The quality of urban planning

Neser closely monitors the development of the city and, as an expert, has valuable ideas on urban development and urban planning in order to maintain or introduce existing quality. "Architecture is omnipresent, we cannot escape it, neither in the city nor on the countryside. In my view, it is important to know the needs of the people who live, reside and work in this architecture. We should be concerned with the impact of architecture, much more than we have done so far." The built world that surrounds us is supported by a certain image of humans, it gives a direction of use and ideally makes people feel invited and relaxed. Architecture can create a variety of atmospheres that enable different social groups to work together. And colours play a very important role here. "Architecture is much more than just a built object".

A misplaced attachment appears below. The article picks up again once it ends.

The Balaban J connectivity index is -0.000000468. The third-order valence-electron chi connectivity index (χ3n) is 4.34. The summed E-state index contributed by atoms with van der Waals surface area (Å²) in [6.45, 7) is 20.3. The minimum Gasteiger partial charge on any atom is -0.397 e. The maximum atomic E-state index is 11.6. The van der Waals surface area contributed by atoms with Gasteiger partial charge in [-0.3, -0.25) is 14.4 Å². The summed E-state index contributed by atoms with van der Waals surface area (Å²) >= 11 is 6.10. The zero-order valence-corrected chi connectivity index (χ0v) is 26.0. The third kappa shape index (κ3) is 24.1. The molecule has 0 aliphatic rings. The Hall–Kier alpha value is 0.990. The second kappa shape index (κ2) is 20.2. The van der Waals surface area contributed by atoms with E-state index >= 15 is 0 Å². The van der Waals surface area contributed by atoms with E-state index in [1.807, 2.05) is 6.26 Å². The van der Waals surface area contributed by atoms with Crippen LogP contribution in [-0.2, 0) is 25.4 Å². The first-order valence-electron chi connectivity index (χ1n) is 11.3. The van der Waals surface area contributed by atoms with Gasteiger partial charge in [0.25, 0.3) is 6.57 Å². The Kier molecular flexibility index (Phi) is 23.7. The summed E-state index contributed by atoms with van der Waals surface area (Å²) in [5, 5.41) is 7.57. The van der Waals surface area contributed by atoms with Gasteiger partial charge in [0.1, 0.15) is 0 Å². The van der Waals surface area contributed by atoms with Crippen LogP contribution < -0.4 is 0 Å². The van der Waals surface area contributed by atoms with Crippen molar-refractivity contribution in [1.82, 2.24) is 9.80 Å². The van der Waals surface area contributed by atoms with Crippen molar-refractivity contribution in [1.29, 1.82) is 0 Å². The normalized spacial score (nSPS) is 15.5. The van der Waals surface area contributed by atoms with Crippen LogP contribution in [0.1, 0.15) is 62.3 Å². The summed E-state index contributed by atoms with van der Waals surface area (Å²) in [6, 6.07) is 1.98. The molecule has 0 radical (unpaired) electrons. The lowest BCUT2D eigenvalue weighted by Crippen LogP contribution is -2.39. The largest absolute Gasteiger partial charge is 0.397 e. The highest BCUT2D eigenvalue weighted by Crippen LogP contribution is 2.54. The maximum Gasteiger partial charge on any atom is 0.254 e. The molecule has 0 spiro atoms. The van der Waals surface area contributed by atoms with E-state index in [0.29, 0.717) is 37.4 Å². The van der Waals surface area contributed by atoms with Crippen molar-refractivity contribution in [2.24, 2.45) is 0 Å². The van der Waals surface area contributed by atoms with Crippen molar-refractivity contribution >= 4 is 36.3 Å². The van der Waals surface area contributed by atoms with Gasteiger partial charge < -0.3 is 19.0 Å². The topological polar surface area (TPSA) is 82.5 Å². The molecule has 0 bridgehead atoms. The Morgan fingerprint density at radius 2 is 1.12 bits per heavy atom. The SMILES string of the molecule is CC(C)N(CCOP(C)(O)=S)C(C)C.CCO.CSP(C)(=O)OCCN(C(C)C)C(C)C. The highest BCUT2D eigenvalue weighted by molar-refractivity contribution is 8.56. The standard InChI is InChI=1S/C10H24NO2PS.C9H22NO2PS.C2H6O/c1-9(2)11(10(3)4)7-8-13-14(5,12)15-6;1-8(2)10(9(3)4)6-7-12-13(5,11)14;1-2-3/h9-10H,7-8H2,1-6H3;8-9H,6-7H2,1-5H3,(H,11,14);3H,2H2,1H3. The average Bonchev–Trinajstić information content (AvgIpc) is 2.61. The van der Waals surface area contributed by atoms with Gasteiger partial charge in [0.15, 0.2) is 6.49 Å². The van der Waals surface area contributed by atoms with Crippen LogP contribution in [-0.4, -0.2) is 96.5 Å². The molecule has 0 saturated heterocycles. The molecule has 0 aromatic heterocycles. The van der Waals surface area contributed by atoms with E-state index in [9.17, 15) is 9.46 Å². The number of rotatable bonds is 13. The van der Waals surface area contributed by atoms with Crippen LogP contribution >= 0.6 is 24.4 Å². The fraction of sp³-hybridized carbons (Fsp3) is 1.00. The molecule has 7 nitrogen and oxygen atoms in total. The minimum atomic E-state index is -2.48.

Uwe Blass (Interview on 08.06.2020)

Prof. Dr. Annemarie Neser received her doctorate from the Faculty of Architecture at the University of the Arts in Berlin with a thesis on Prussian monument preservation. Since 2007 Prof. Neser worked as a lecturer at the Zurich "House of Colour", whose Berlin branch she headed from 2010. From 2014 to 2017 she was a research assistant at the University of Wuppertal in the Department of Visual Communication Didactics and coordinator of the interdisciplinary educational platform "". Since WS 2018 she has been Professor for Building Culture and Interior Design in the Faculty of Design and Art in Wuppertal.